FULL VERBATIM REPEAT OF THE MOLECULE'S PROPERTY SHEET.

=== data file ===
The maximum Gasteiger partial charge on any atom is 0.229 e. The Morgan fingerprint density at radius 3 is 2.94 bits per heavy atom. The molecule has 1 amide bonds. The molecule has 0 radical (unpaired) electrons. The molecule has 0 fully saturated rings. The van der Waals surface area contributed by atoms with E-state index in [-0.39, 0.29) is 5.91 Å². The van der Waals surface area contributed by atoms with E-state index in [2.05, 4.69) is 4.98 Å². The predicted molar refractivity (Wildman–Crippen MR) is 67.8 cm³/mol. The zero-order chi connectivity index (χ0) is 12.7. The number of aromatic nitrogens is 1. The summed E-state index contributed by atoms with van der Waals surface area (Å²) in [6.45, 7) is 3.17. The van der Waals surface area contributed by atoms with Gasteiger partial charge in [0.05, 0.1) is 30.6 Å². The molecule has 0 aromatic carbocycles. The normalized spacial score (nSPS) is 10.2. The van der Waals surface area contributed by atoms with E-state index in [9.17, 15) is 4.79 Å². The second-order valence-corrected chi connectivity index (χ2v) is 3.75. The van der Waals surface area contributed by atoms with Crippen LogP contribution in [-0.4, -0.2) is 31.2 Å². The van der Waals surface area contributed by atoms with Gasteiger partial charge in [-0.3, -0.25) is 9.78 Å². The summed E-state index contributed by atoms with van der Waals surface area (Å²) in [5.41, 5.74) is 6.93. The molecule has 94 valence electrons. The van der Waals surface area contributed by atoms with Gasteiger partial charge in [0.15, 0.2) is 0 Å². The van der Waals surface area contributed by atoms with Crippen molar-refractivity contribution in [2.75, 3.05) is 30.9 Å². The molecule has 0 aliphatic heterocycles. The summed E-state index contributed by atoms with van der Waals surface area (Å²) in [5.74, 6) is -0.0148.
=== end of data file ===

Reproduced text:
The maximum Gasteiger partial charge on any atom is 0.229 e. The Morgan fingerprint density at radius 3 is 2.94 bits per heavy atom. The molecule has 1 amide bonds. The molecule has 0 radical (unpaired) electrons. The molecule has 0 fully saturated rings. The van der Waals surface area contributed by atoms with E-state index in [-0.39, 0.29) is 5.91 Å². The van der Waals surface area contributed by atoms with E-state index in [2.05, 4.69) is 4.98 Å². The predicted molar refractivity (Wildman–Crippen MR) is 67.8 cm³/mol. The zero-order chi connectivity index (χ0) is 12.7. The number of aromatic nitrogens is 1. The summed E-state index contributed by atoms with van der Waals surface area (Å²) in [6.45, 7) is 3.17. The van der Waals surface area contributed by atoms with Gasteiger partial charge in [0.05, 0.1) is 30.6 Å². The molecule has 0 aromatic carbocycles. The normalized spacial score (nSPS) is 10.2. The van der Waals surface area contributed by atoms with E-state index in [9.17, 15) is 4.79 Å². The second-order valence-corrected chi connectivity index (χ2v) is 3.75. The van der Waals surface area contributed by atoms with Crippen LogP contribution in [-0.4, -0.2) is 31.2 Å². The van der Waals surface area contributed by atoms with Gasteiger partial charge in [-0.3, -0.25) is 9.78 Å². The summed E-state index contributed by atoms with van der Waals surface area (Å²) in [5.41, 5.74) is 6.93. The molecule has 94 valence electrons. The van der Waals surface area contributed by atoms with Gasteiger partial charge in [0.15, 0.2) is 0 Å². The van der Waals surface area contributed by atoms with Crippen molar-refractivity contribution in [2.75, 3.05) is 30.9 Å². The molecule has 0 aliphatic heterocycles. The summed E-state index contributed by atoms with van der Waals surface area (Å²) in [5.74, 6) is -0.0148.